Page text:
From Publishers Weekly
Starred Review. To all those who have encountered the delights of driving in the District of Columbia—and subsequently suffered the distress of getting lost amid its oddly angled avenues—Berg (a teacher of nonfiction writing and literature at George Mason University) offers a welcome narrative of the man responsible: Pierre Charles L'Enfant. A French volunteer during the American Revolution, L'Enfant was asked by George Washington in 1791 to design a gleaming federal city, not on a hill but in a swamp. Suffering from constant interference, not least by Thomas Jefferson, and a nasty episode of credit-stealing by a rival surveyor, L'Enfant—something of an easily inflamed control-freak himself—persisted for 11 months before being dismissed. Still, his plan lived on, a monument to Enlightenment architectural principles and plotted with geometric regularity. Washington, D.C., as conceived by L'Enfant, would be the republican antithesis to the medieval, dirty warren of Paris; it would be a polis where the people's Congress would form the city's nexus—and what would become the White House was pointedly set off to the side. Berg performs sterling service in excavating this little-known story from the archives. Every tourist to the nation's capital, and every driver within it, will enjoy the ride. B&w illus., maps. (Feb. 13)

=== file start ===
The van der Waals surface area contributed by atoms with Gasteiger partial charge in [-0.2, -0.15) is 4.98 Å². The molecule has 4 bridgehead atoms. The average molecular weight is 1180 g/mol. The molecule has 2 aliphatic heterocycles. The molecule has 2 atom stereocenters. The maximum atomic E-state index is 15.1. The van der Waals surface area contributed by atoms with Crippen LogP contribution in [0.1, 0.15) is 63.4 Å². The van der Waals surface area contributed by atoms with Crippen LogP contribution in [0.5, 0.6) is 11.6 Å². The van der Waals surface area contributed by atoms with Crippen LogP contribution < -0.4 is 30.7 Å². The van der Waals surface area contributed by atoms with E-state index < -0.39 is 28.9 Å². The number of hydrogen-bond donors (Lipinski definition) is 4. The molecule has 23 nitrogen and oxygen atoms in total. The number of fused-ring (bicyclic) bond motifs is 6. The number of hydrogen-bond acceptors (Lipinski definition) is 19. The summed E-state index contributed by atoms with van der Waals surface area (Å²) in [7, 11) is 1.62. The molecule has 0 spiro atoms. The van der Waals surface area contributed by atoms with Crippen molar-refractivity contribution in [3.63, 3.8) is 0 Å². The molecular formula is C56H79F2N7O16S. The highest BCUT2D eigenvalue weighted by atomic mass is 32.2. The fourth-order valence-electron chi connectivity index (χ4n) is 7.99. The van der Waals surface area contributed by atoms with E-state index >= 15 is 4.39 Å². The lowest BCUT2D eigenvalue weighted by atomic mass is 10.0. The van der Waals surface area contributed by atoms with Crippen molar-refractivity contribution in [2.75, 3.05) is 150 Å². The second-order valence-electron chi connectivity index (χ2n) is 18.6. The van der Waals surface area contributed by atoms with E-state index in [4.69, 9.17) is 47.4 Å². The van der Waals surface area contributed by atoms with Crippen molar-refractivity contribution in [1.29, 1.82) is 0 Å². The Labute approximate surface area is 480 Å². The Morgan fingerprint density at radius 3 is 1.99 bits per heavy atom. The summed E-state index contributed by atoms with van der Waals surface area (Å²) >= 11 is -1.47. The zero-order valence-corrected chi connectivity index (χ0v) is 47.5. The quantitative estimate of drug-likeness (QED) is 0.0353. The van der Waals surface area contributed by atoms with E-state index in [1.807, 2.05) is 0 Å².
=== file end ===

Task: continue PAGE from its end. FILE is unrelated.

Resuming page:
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Pierre L'Enfant, hardly a household name, nonetheless had importance as the initial designer of the new federal capital, which the U.S. Congress stipulated to be located--essentially wrested from the wilderness--on the banks of the Potomac River. The story of L'Enfant's design for the city of Washington is a complicated one, and he was a complicated personality, but all the wrinkles about both the plan and the man himself are ironed out in this approachable biography. French born, a student at the distinguished Royal Academy of Art in Paris, L'Enfant came to the U.S. in 1777 and remained in this country for the rest of his life. He made a splash as the architect of Federal Hall in New York City, and he plunged eye-deep into the planning, with President Washington, for how the new federal city would look; L'Enfant's idea was to "design a capital to equal the greatest capitals in the world." L'Enfant's idiosyncratic personality interfered with his complete success yet only serves to make this biography a fascinating read. Brad Hooper
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